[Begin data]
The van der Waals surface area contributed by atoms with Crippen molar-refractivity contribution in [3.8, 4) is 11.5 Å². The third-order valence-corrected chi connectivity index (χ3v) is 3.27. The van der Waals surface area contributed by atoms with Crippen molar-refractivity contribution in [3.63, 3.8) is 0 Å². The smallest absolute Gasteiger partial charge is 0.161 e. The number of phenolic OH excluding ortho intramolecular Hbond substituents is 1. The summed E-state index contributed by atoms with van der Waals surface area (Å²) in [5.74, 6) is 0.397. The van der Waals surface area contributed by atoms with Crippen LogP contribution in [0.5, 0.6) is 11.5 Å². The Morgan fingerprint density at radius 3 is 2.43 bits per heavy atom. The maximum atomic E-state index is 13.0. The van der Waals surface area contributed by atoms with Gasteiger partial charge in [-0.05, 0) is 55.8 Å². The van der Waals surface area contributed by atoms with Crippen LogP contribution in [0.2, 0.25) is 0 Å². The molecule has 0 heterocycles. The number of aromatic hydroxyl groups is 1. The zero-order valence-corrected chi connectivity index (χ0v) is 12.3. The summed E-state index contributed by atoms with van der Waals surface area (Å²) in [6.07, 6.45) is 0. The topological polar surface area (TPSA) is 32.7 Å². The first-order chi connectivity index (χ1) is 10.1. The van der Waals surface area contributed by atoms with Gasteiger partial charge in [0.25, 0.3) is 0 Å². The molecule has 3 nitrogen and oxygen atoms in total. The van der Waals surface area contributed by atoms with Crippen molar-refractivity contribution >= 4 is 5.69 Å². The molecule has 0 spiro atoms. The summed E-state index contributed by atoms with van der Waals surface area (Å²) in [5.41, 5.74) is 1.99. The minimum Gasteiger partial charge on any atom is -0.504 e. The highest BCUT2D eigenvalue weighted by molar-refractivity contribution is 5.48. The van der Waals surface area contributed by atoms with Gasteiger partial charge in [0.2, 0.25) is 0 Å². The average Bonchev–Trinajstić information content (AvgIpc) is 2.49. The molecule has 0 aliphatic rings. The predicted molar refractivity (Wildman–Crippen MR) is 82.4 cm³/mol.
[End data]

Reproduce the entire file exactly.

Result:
The van der Waals surface area contributed by atoms with Crippen molar-refractivity contribution in [3.8, 4) is 11.5 Å². The third-order valence-corrected chi connectivity index (χ3v) is 3.27. The van der Waals surface area contributed by atoms with Crippen molar-refractivity contribution in [3.63, 3.8) is 0 Å². The smallest absolute Gasteiger partial charge is 0.161 e. The number of phenolic OH excluding ortho intramolecular Hbond substituents is 1. The summed E-state index contributed by atoms with van der Waals surface area (Å²) in [5.74, 6) is 0.397. The van der Waals surface area contributed by atoms with Crippen LogP contribution in [0.5, 0.6) is 11.5 Å². The Morgan fingerprint density at radius 3 is 2.43 bits per heavy atom. The maximum atomic E-state index is 13.0. The van der Waals surface area contributed by atoms with Gasteiger partial charge in [-0.05, 0) is 55.8 Å². The van der Waals surface area contributed by atoms with Crippen LogP contribution in [0.2, 0.25) is 0 Å². The molecule has 0 heterocycles. The number of aromatic hydroxyl groups is 1. The zero-order valence-corrected chi connectivity index (χ0v) is 12.3. The summed E-state index contributed by atoms with van der Waals surface area (Å²) in [6.07, 6.45) is 0. The topological polar surface area (TPSA) is 32.7 Å². The first-order chi connectivity index (χ1) is 10.1. The van der Waals surface area contributed by atoms with Gasteiger partial charge in [0.25, 0.3) is 0 Å². The molecule has 3 nitrogen and oxygen atoms in total. The van der Waals surface area contributed by atoms with Crippen molar-refractivity contribution >= 4 is 5.69 Å². The molecule has 0 spiro atoms. The summed E-state index contributed by atoms with van der Waals surface area (Å²) in [5.41, 5.74) is 1.99. The minimum Gasteiger partial charge on any atom is -0.504 e. The highest BCUT2D eigenvalue weighted by molar-refractivity contribution is 5.48. The van der Waals surface area contributed by atoms with Gasteiger partial charge in [0.2, 0.25) is 0 Å². The average Bonchev–Trinajstić information content (AvgIpc) is 2.49. The molecule has 0 aliphatic rings. The predicted molar refractivity (Wildman–Crippen MR) is 82.4 cm³/mol.